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Electrical Puzzle


Jim Katen
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Here's a good puzzle.

This is a 1978 house with copper wiring and no other significant electrical problems.

When I turn on the heatilator motor, it runs fine and no odd things happen.

When I turn off the heatilator motor, three things happen simultaneously: the heatilator motor shuts off; the nearby dining room light fixture flickers briefly; and a halogen floor lamp in the living room turns itself on for just a brief instant. The floor lamp's switch is in the "off" position.

Why do these things happen?

- Jim Katen, Oregon

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Heatlilator motor equals gas fireplace blower, correct?

I have no idea if this is possible, but could the blower motor be acting as a dynamo as it slows down and put some weird current into the neutral wiring? I can see the nearby lights flickering from that...maybe. The floor lamp coming on is more puzzling. Even with the weird current in the neutral creating some type of reverse polarity and therefore able to reach the lamp despite the switch being off, it would still seem you need a circuit for it to actually light up. Hmmm...(going deeper into WAG territory)...neon lamps can do some strange things in electrical fields. It was definitely halogen?

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Jim,

This is an odd one. What you described is what usually happens when the fan motor turns on. The motor has "inrush current" when it's first turned on, which causes a voltage drop. The voltage change could be causing the lights to flicker. I think the NEC allows up to a 5% voltage drop. If you have a Ideal Suretest, you can measure the voltage drop.

http://www.valuetesters.com/Ideal-Indus ... alyzer.php

It could also be a loose or poor connection somewhere on the circuit path (neutral).

Kevin

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I would guess that current is somehow shunted to ground at the heatilator. I have described here before how a heatilator switch energized an entire house through the flue strapping and foil faced WRB. I would concentrate on the blower motor or switch.

Tom

Added:

The heatilator and the ceiling light fixture should both be equiped with EGCs, but floor lamps generally aren't. It makes sense that stray current traveling on the GC and EGC could breifly energize the ceiling light but the floor lamp would need another ground path to complete the circuit, was it sitting on or touching a heat register? If not then the stray current is traveling on the neutrals and it breifly arcs past the switch.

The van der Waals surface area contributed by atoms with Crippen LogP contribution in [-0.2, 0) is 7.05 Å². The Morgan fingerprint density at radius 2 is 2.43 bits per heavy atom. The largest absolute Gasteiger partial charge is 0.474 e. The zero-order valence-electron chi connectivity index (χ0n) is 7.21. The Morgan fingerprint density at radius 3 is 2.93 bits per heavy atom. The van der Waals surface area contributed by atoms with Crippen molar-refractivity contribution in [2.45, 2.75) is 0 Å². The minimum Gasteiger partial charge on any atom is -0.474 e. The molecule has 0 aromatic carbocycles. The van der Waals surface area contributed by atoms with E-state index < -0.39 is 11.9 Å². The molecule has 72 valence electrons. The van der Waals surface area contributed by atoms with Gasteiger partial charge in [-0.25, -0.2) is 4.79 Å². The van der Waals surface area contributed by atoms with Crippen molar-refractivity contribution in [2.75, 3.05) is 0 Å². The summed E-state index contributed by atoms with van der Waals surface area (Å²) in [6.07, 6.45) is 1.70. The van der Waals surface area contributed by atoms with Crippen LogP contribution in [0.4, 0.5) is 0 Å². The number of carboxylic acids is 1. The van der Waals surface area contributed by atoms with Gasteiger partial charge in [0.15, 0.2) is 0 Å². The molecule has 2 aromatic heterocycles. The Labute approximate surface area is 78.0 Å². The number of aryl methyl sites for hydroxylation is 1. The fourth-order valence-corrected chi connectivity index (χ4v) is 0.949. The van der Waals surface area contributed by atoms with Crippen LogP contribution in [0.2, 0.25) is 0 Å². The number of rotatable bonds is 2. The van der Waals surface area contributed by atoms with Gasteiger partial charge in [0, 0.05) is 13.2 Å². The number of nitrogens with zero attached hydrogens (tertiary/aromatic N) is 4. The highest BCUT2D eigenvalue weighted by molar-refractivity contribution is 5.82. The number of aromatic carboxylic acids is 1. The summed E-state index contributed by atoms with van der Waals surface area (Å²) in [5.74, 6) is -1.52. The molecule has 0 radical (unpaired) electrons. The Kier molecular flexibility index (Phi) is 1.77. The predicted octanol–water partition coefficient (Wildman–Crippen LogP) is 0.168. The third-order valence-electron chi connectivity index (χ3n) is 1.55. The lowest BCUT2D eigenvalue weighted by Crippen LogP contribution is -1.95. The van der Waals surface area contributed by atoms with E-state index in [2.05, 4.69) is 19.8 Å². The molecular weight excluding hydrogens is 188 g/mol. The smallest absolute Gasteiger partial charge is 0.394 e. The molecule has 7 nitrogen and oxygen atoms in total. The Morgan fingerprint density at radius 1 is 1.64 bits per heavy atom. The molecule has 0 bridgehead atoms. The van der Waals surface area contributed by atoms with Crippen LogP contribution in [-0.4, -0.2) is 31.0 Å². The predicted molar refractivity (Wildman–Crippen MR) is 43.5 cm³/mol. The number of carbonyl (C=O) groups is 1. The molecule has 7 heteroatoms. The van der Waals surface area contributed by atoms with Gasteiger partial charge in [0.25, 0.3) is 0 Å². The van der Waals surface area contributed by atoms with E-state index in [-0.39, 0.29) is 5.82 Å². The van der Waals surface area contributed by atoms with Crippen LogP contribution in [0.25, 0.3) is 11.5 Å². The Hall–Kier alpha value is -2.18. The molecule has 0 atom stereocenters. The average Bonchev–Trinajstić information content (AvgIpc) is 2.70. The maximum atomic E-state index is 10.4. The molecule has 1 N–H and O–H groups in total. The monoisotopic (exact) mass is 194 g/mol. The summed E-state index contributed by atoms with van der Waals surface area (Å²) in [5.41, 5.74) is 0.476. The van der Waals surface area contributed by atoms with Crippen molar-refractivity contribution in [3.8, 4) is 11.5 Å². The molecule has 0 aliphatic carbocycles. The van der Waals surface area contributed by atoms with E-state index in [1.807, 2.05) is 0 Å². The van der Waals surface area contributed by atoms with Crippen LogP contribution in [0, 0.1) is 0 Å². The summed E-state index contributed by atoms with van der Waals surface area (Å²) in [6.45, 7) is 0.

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Thanks everyone.

The lamp is not on a touch-me switch.

Nothing strange happens when I turn on the heatilator, so I don't believe that inrush current is responsible.

None of the lights is fluorescent.

Zombies are a distinct possibility and I might have been deceived about the age of the house. It could be a 1981 zombie hideout.

I didn't actually see the heatilator motor. Those things are usually simple shaded pole motors but I suppose that this older one could be a capacitor start motor. If so, there might be a fault that's causing the capacitor to discharge when the motor is switched off. That would energize the circuit with a high voltage pulse that might actually be strong enough to jump the cheesy switch on the halogen lamp.

I didn't have time to investigate properly. The seller was home with the flu and she insisted on hobnobbing with us, hacking, coughing, and spreading contagion with every breath. In fact, come to think of it, she did look kind of zombie-ish. I just wanted to get the heck out of there.

- Jim in Oregon

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. . . Added:

The heatilator and the ceiling light fixture should both be equiped with EGCs, but floor lamps generally aren't. It makes sense that stray current traveling on the GC and EGC could breifly energize the ceiling light but the floor lamp would need another ground path to complete the circuit, was it sitting on or touching a heat register? If not then the stray current is traveling on the neutrals and it breifly arcs past the switch.

Yes, the floor lamp wasn't grounded. Whatever was happening had to be jumping the switch.

- Jim in Oregon

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